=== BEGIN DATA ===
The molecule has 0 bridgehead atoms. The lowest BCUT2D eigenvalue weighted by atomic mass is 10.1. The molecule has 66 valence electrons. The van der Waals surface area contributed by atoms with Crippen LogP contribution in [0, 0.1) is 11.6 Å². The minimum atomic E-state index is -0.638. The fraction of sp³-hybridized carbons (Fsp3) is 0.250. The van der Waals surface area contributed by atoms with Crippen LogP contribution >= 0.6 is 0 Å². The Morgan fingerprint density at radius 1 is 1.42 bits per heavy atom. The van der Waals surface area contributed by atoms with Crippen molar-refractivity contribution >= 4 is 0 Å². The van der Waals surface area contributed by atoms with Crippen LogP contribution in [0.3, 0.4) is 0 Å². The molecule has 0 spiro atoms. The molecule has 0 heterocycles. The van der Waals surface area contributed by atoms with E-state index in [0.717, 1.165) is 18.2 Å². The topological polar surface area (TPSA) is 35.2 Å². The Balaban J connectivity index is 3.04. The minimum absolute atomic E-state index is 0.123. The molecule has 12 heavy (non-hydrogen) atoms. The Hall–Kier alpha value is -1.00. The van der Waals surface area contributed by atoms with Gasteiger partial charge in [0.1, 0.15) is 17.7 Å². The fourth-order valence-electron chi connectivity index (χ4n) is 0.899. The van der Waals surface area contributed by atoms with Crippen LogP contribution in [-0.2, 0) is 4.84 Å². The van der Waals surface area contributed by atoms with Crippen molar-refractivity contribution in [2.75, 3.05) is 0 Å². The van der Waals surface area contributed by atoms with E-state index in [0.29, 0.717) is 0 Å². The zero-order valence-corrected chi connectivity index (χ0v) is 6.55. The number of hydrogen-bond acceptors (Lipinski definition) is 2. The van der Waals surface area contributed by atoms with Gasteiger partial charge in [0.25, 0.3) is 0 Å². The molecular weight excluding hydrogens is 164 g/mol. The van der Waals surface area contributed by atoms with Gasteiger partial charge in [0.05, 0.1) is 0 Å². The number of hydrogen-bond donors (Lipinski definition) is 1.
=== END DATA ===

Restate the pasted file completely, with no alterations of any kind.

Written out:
The molecule has 0 bridgehead atoms. The lowest BCUT2D eigenvalue weighted by atomic mass is 10.1. The molecule has 66 valence electrons. The van der Waals surface area contributed by atoms with Crippen LogP contribution in [0, 0.1) is 11.6 Å². The minimum atomic E-state index is -0.638. The fraction of sp³-hybridized carbons (Fsp3) is 0.250. The van der Waals surface area contributed by atoms with Crippen LogP contribution >= 0.6 is 0 Å². The Morgan fingerprint density at radius 1 is 1.42 bits per heavy atom. The van der Waals surface area contributed by atoms with Crippen molar-refractivity contribution >= 4 is 0 Å². The van der Waals surface area contributed by atoms with Crippen LogP contribution in [0.3, 0.4) is 0 Å². The molecule has 0 spiro atoms. The molecule has 0 heterocycles. The van der Waals surface area contributed by atoms with E-state index in [0.717, 1.165) is 18.2 Å². The topological polar surface area (TPSA) is 35.2 Å². The Balaban J connectivity index is 3.04. The minimum absolute atomic E-state index is 0.123. The molecule has 12 heavy (non-hydrogen) atoms. The Hall–Kier alpha value is -1.00. The van der Waals surface area contributed by atoms with Gasteiger partial charge in [0.1, 0.15) is 17.7 Å². The fourth-order valence-electron chi connectivity index (χ4n) is 0.899. The van der Waals surface area contributed by atoms with Crippen LogP contribution in [-0.2, 0) is 4.84 Å². The van der Waals surface area contributed by atoms with Crippen molar-refractivity contribution in [2.75, 3.05) is 0 Å². The van der Waals surface area contributed by atoms with E-state index in [0.29, 0.717) is 0 Å². The zero-order valence-corrected chi connectivity index (χ0v) is 6.55. The number of hydrogen-bond acceptors (Lipinski definition) is 2. The van der Waals surface area contributed by atoms with Gasteiger partial charge in [0.25, 0.3) is 0 Å². The molecular weight excluding hydrogens is 164 g/mol. The van der Waals surface area contributed by atoms with Gasteiger partial charge in [0.05, 0.1) is 0 Å². The number of hydrogen-bond donors (Lipinski definition) is 1.